FIG. 6 uses a configuration similar to FIG. 5 but has independent sources for TV and Internet backhaul services. Rather than have one source that provides both, as shown by cable 304 in FIGS. 1-5, FIG. 6 receives the TV signal from source 532 and connects with the Internet via fiber interface 536.
FIG. 7 uses a configuration similar to FIG. 5 but has independent sources for TV and Internet backhaul. Rather than have one source that provides both as shown by cable 304 in FIGS. 1-5, FIG. 7 receives the TV signal from source 532 and connects with the Internet via wireless interface 540.
FIG. 8 illustrates a cable head-end containing a coaXmedia server, which has been migrated from a small hotel or small MDU system in order to reduce costs and maintenance trips.
FIG. 9 shows a serverless configuration that may be used in conjunction with the head-end shown in FIG. 8. FIG. 9 uses a splitter 506 as shown in FIG. 3 in order to use a single central modem 520 to service several sparsely loaded networks (320, 321, and 322).
FIG. 10 illustrates an alternative configuration for use with a cable head-end such as shown in FIG. 8, using a router or switch to connect the Internet backhaul to several central modems.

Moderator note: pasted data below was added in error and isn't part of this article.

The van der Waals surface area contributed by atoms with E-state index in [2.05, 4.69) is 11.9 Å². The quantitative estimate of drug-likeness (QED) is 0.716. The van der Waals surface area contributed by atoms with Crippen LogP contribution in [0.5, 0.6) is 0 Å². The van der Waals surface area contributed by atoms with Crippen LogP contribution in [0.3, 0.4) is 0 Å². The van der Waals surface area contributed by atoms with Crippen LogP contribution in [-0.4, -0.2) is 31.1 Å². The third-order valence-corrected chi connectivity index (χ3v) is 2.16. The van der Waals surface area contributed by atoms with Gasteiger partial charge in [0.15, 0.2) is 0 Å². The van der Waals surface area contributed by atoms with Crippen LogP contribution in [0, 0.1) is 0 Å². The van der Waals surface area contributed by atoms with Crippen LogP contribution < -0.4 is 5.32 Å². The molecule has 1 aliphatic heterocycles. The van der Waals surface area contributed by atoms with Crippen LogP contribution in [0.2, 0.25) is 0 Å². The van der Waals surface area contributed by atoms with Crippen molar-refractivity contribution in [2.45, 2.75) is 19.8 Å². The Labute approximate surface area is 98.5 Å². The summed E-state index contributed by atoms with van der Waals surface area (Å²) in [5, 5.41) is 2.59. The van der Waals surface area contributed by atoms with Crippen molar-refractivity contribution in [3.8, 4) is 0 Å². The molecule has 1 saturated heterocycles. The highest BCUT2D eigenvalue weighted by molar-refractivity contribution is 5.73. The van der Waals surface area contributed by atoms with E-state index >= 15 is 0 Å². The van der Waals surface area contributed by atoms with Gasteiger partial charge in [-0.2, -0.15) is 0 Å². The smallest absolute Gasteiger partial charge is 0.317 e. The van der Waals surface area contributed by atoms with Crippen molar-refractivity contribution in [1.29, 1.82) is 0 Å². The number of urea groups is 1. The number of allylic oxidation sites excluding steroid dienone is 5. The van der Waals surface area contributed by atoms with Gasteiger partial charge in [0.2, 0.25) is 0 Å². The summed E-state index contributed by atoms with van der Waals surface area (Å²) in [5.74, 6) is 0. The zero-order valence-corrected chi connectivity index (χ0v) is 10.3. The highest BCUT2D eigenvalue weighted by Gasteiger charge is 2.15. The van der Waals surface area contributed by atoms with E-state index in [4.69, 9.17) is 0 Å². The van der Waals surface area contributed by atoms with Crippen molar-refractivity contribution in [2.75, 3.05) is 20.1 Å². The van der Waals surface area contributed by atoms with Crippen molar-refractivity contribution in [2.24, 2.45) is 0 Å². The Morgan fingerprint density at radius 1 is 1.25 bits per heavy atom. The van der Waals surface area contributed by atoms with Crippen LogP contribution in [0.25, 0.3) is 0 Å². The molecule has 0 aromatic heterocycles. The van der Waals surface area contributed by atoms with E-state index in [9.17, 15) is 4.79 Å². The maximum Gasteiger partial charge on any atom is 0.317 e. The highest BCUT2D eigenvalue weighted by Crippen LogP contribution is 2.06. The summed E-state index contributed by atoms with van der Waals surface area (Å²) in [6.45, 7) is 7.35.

FIG. 11 illustrates that multiple cable modems (324, 325, and 326) may be used to increase backhaul capacity.
FIG. 12 illustrates that the backhaul may be achieved by a mix of cable modem 324, fiber interface 536, and wireless interface 540. FIG. 12 also illustrates that the system may be attached to a Local Area Network 568.
FIG. 1 illustrates the overall architecture. FIG. 1 can be subdivided into four clusters of components. The first cluster is Cable-TV (CATV) head-end equipment 100. The second cluster is the Hybrid Fiber-coax (HFC) Distribution Network 200. The third cluster is the premises coax distribution equipment 300 which could exist in either an MDU or an analogous situation such as a hotel. The final cluster is the cluster of equipment in the user's room 400. Clusters 300 and 400 contain elements of the present invention. In keeping with industry conventions, the CATV head-end and the Internet are the upstream end of FIG. 1 for cable TV and IP data respectively. The television set or computer in the user's room are the downstream points. Upstream data transmissions travel upstream towards the upstream end. Downstream transmissions travel downstream towards the downstream end. Thus a component on a data path receives a downstream data transmission from its upstream end and an upstream data transmission from its downstream end.